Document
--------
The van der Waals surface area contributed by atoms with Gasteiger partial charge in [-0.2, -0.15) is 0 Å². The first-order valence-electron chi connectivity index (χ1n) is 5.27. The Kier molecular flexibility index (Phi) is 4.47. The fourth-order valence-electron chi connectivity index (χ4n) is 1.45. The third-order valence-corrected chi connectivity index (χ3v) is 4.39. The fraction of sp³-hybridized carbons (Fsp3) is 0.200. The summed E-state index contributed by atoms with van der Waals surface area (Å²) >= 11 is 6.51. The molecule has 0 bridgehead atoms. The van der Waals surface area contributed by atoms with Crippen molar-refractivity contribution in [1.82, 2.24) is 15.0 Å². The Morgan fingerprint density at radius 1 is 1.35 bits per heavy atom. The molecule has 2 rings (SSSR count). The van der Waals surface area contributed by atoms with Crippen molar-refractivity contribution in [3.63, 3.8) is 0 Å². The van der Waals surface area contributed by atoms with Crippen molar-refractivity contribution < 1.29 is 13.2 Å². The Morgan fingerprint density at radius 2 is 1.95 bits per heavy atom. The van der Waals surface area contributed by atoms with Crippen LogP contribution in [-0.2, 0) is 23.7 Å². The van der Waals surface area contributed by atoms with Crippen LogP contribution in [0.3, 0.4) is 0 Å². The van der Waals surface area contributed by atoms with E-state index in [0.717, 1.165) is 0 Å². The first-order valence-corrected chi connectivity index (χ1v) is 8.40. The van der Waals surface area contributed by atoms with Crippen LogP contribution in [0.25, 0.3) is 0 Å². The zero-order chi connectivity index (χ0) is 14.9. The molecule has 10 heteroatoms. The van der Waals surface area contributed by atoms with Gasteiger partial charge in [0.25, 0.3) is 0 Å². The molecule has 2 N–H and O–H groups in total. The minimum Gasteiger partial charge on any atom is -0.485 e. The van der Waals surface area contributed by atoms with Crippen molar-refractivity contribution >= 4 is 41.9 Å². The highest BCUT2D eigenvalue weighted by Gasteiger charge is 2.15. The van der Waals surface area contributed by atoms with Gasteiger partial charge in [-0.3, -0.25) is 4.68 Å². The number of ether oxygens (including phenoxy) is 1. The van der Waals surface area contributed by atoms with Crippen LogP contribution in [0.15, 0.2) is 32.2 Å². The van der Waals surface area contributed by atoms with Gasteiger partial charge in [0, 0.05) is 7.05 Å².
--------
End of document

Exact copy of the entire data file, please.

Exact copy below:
The van der Waals surface area contributed by atoms with Gasteiger partial charge in [-0.2, -0.15) is 0 Å². The first-order valence-electron chi connectivity index (χ1n) is 5.27. The Kier molecular flexibility index (Phi) is 4.47. The fourth-order valence-electron chi connectivity index (χ4n) is 1.45. The third-order valence-corrected chi connectivity index (χ3v) is 4.39. The fraction of sp³-hybridized carbons (Fsp3) is 0.200. The summed E-state index contributed by atoms with van der Waals surface area (Å²) >= 11 is 6.51. The molecule has 0 bridgehead atoms. The van der Waals surface area contributed by atoms with Crippen molar-refractivity contribution in [1.82, 2.24) is 15.0 Å². The Morgan fingerprint density at radius 1 is 1.35 bits per heavy atom. The molecule has 2 rings (SSSR count). The van der Waals surface area contributed by atoms with Crippen molar-refractivity contribution in [3.63, 3.8) is 0 Å². The van der Waals surface area contributed by atoms with Crippen molar-refractivity contribution < 1.29 is 13.2 Å². The Morgan fingerprint density at radius 2 is 1.95 bits per heavy atom. The van der Waals surface area contributed by atoms with Crippen LogP contribution in [-0.2, 0) is 23.7 Å². The van der Waals surface area contributed by atoms with Crippen LogP contribution in [0.3, 0.4) is 0 Å². The van der Waals surface area contributed by atoms with E-state index in [0.717, 1.165) is 0 Å². The first-order valence-corrected chi connectivity index (χ1v) is 8.40. The van der Waals surface area contributed by atoms with Crippen LogP contribution in [0.25, 0.3) is 0 Å². The zero-order chi connectivity index (χ0) is 14.9. The molecule has 10 heteroatoms. The van der Waals surface area contributed by atoms with Gasteiger partial charge in [0.25, 0.3) is 0 Å². The molecule has 2 N–H and O–H groups in total. The minimum Gasteiger partial charge on any atom is -0.485 e. The van der Waals surface area contributed by atoms with Crippen molar-refractivity contribution >= 4 is 41.9 Å². The highest BCUT2D eigenvalue weighted by Gasteiger charge is 2.15. The van der Waals surface area contributed by atoms with Gasteiger partial charge in [-0.3, -0.25) is 4.68 Å². The number of ether oxygens (including phenoxy) is 1. The van der Waals surface area contributed by atoms with Crippen LogP contribution in [0.15, 0.2) is 32.2 Å². The van der Waals surface area contributed by atoms with Gasteiger partial charge in [0, 0.05) is 7.05 Å².